Dr Farhan Samanani, an anthropologist at the Max Planck Institute for the Study of Religious and Ethnic Diversity, tests himself in a very public way – by working through a commercial publisher
This isn’t about me – this is about the value of knowledge in a hurting world. But I hope readers will forgive me if I start on more personal territory.
My first book, ‘How to Live With Each Other: An Anthropologists’ Notes for Sharing a Divided World’, will come out in March 2022. At its heart, it’s a book based on my PhD research, where I spent nearly a year and a half living in the London neighbourhood of Kilburn as an ethnographer. Kilburn teems with difference, and I wanted to understand how residents made sense of this diversity, how it came to matter, and then how they found ways of connecting across meaningful differences.
The book, however, will come out with a commercial publisher. And in order to tell the sort of story that would be compelling to a wider audience, it has become about much more than my ethnographic work in Kilburn. It weaves together stories from across democratic societies, as well as from the vast record of human diversity studied by anthropologists. It combines history, philosophy, anthropology, psychology, literature and science and technology studies in as lively a way as I could manage. It was a tricky thing to write.
For an early-career academic, there’s a certain risk in writing and publishing this way, especially in a hyper-competitive job market. Even so, I’m convinced that if academic knowledge is really to count for something, working and writing in this way is essential. In the book, I include a powerful quote from Toni Morrison, from a talk in 1975:
‘the function, the very serious function of racism […] is distraction. It keeps you from doing your work. It keeps you explaining over and over again, your reason for being. Somebody says you have no language and so you spend twenty years proving that you do. Somebody says your head isn’t shaped properly so you have scientists working on the fact that it is. Somebody says that you have no art so you dredge that up. Somebody says that you have no kingdoms and so you dredge that up. None of that is necessary. There will always be one more thing.’
I use this quote to help explore the stubborn resilience of racial inequality, as well as how communities have shaped their own strategies for survival in the shadow of persistent exclusion. But Morrison is saying something important not just about racism, but about the role and purpose of scholarship and art.
If we are not careful, both social science and the humanities can easily become reactionary. The government institutes austerity, and you spend ten years establishing all the ways it hurts the most vulnerable; someone writes a novel, and literature scholars can spend whole careers unpacking it.
The promise of scholarship, as I understand it, is that it creates possibility. The conversation about austerity has the potential to point to a different sort of politics, to a renewed appreciation of social security and public goods; delving into a work of literature helps us approach it in new ways, it allows the book to do new things.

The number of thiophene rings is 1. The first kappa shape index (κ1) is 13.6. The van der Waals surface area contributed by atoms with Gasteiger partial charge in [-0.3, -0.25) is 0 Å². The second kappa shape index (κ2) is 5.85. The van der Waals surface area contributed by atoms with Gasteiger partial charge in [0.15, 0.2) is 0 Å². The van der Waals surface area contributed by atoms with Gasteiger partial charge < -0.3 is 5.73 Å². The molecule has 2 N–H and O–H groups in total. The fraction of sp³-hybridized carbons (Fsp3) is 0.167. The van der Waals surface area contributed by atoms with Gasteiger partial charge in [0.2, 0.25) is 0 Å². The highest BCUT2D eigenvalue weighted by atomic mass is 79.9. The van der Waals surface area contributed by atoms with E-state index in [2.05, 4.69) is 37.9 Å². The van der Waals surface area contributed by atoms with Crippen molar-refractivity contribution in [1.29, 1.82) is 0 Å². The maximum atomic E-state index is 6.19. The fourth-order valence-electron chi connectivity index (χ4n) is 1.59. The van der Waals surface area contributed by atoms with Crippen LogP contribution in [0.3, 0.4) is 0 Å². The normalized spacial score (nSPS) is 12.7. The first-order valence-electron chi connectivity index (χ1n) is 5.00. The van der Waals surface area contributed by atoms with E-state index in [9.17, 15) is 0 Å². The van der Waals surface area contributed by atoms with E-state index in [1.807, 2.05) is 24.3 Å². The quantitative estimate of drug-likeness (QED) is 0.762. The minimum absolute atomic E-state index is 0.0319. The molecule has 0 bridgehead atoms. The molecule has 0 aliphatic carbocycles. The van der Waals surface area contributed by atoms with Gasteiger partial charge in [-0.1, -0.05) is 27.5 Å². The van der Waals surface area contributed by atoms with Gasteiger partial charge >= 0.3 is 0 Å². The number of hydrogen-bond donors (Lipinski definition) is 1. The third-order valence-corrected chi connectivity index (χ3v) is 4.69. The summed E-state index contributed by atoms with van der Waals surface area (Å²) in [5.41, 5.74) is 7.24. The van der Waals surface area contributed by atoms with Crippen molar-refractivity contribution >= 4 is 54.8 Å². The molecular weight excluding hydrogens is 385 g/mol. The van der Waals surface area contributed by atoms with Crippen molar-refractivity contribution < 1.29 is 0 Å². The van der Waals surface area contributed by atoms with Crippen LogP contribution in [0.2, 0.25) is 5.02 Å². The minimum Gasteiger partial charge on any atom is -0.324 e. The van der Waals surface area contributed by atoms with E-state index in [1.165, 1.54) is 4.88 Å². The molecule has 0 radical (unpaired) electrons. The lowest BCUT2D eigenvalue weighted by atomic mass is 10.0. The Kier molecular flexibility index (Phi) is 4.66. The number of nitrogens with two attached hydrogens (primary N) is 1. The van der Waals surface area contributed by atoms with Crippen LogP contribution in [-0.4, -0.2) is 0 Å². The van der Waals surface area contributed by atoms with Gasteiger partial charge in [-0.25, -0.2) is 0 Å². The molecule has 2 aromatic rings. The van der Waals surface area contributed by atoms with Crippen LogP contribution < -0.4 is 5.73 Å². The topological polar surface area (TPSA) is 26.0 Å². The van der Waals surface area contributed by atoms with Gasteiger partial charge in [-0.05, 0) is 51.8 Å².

To realise this promise, however, requires more than just producing scholarship. It requires being part of public conversations, it demands different ways of telling stories, it calls for connections with activists, artists and policymakers to help put knowledge into motion, and to test the potential of our propositions in the world beyond peer-review. All this also involves opening the process of producing knowledge up to others – allowing others to claim, define, contest, extend and rework the possibilities contained within our own work, in ways which mean we can never truly be the sole authors of what we say or do. It’s a vulnerable process that tangles us together with the unpredictable lives, perspectives, motivations and needs of others.
If we fail to do these sorts of things, I think what Morrison is saying is that we become part of the ‘distraction’. We think and work on the back foot, always responding, critically and cleverly, but in ways that tacitly subscribe to the world we’ve been handed. If our analysis of austerity simply serves to show how bad things are, and doesn’t circulate in a way where it actively challenges people to make things better, then all we’re really doing is dissecting the world in the abstract, to show off how clever we are. If our exploration of literature isn’t for the public, and delivered in a public voice, and if we yet maintain that we are asking important questions about what it is to be human, then what are we saying about who truly counts as human in the humanities?
Public scholarship, I think, forces us to think of scholarship not as a noun, but as a verb. That is to say the act of thinking – in a meaningful, life-enriching way – is accomplished not just by putting pen to paper, or publishing in a journal, but through the process of knowledge circulating, sparking, pushing and pulling on the world.
There is an endless realm of questions we can ask, both in the social sciences and humanities. But I think we need to always be critical of where our inquiry is leading us. Are we trying to set something in motion – with all the vulnerability, mess and uncertainty such worldly efforts entail – or are we simply producing one more thing?
Dr Farhan Samanani is an anthropologist in the Department for Socio-Cultural Diversity at Germany’s Max Planck Institute for the Study of Religious and Ethnic Diversity, working on a project on links between grassroots political movements and larger-scale policy change.